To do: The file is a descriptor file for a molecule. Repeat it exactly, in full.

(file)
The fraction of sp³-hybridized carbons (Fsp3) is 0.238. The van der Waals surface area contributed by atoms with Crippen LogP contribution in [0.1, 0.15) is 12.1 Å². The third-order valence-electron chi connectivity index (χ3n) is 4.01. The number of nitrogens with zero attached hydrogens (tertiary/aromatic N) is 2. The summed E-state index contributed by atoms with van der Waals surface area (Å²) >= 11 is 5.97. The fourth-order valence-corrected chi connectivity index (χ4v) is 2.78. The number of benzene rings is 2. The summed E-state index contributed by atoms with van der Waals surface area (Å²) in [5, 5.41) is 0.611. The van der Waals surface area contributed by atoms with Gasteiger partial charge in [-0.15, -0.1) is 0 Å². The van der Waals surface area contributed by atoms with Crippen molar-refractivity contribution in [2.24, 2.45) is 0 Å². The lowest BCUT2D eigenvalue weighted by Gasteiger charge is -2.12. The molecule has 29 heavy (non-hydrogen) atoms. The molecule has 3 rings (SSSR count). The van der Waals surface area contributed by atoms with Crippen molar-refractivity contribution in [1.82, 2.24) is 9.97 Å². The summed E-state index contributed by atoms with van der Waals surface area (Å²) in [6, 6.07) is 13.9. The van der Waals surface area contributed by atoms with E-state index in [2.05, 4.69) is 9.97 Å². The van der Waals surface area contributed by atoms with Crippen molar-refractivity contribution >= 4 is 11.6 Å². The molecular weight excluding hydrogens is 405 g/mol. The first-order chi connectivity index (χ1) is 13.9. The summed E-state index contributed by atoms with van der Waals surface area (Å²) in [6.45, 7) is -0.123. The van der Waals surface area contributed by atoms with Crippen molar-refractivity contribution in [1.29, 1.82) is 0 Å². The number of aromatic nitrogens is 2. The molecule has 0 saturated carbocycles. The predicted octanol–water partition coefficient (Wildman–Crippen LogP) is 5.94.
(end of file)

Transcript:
The fraction of sp³-hybridized carbons (Fsp3) is 0.238. The van der Waals surface area contributed by atoms with Crippen LogP contribution in [0.1, 0.15) is 12.1 Å². The third-order valence-electron chi connectivity index (χ3n) is 4.01. The number of nitrogens with zero attached hydrogens (tertiary/aromatic N) is 2. The summed E-state index contributed by atoms with van der Waals surface area (Å²) >= 11 is 5.97. The fourth-order valence-corrected chi connectivity index (χ4v) is 2.78. The number of benzene rings is 2. The summed E-state index contributed by atoms with van der Waals surface area (Å²) in [5, 5.41) is 0.611. The van der Waals surface area contributed by atoms with Gasteiger partial charge in [-0.15, -0.1) is 0 Å². The van der Waals surface area contributed by atoms with Crippen molar-refractivity contribution in [2.24, 2.45) is 0 Å². The lowest BCUT2D eigenvalue weighted by Gasteiger charge is -2.12. The molecule has 29 heavy (non-hydrogen) atoms. The molecule has 3 rings (SSSR count). The van der Waals surface area contributed by atoms with Crippen molar-refractivity contribution in [1.82, 2.24) is 9.97 Å². The summed E-state index contributed by atoms with van der Waals surface area (Å²) in [6, 6.07) is 13.9. The van der Waals surface area contributed by atoms with E-state index in [2.05, 4.69) is 9.97 Å². The van der Waals surface area contributed by atoms with Crippen molar-refractivity contribution >= 4 is 11.6 Å². The molecular weight excluding hydrogens is 405 g/mol. The first-order chi connectivity index (χ1) is 13.9. The summed E-state index contributed by atoms with van der Waals surface area (Å²) in [6.45, 7) is -0.123. The van der Waals surface area contributed by atoms with Crippen molar-refractivity contribution in [1.29, 1.82) is 0 Å². The number of aromatic nitrogens is 2. The molecule has 0 saturated carbocycles. The predicted octanol–water partition coefficient (Wildman–Crippen LogP) is 5.94.